Except I forgot about exchanging the dinar--more about that later.

I thought I was being a bit silly boarding the train at 08h00...until i got on. the more seasoned travelers were all already onboard, marking their territories, doing anything they can to discourage having to share their (6 seat) cabins with strangers. Luckily, being a non-smoker in Serbia means many more seats available in the non-smoking car. Rather quickly I found a pod with one woman in it: we smiled, said "dobar dan" and both settled into our reading. Which was perfect, because there wasn't much else I could say to her anyways... ne govorime bosanski (I don't speak Bosnian).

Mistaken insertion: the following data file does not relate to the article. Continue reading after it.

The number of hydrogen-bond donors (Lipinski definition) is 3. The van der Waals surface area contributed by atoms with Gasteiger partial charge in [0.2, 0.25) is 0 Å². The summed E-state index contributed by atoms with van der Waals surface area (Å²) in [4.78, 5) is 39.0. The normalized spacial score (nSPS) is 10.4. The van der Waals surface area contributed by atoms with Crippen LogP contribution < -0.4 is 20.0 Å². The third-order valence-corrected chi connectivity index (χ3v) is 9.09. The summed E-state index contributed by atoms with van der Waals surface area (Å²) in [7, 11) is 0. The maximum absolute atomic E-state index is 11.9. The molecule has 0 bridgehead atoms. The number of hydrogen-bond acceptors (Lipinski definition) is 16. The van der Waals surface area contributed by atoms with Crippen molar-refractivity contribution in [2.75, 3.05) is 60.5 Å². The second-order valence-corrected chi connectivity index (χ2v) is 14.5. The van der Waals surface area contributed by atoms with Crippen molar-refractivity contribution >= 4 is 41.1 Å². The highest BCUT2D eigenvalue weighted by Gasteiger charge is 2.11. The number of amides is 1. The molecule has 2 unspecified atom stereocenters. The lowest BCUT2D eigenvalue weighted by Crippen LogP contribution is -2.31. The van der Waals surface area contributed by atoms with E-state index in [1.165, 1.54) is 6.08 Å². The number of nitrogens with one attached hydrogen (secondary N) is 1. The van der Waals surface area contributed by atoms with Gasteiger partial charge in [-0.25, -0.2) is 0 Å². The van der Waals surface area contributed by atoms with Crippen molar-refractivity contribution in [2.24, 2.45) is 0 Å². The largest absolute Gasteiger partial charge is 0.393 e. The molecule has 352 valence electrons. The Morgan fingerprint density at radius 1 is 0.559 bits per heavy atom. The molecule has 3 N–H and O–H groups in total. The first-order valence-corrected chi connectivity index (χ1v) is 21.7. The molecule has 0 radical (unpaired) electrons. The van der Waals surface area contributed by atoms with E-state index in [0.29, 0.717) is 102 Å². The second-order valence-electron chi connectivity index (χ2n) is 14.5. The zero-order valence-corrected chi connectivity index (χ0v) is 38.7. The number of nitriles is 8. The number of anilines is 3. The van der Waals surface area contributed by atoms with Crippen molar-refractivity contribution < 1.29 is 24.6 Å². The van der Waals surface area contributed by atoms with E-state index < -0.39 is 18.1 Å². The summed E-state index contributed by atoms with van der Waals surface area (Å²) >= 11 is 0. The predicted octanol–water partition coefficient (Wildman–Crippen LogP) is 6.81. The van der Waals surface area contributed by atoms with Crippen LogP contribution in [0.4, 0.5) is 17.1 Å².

The train passes through Croatia en route to Bosnia--that means two border crossings each with two transactions. Firs the Serb folks come on, see who's leaving the country, then the Croatians see who's coming in. A couple of hours later the Croatians see who's leaving and the Bosnians who's coming in. nary a question or comment: just a "hvala" and a passport stamp. Of course they didn't stamp the Bosnian woman's passport even once. Yugosphere, don't ya know. each border one country's conductors march off, the locomotive is disconnected, a new locomotive attached and a new team of conductors come on board. Which, unsuprisingly, takes waaay longer than scheduled. Hence our first delay of the day. Times two (once entering Croatia, then again entering Serbia).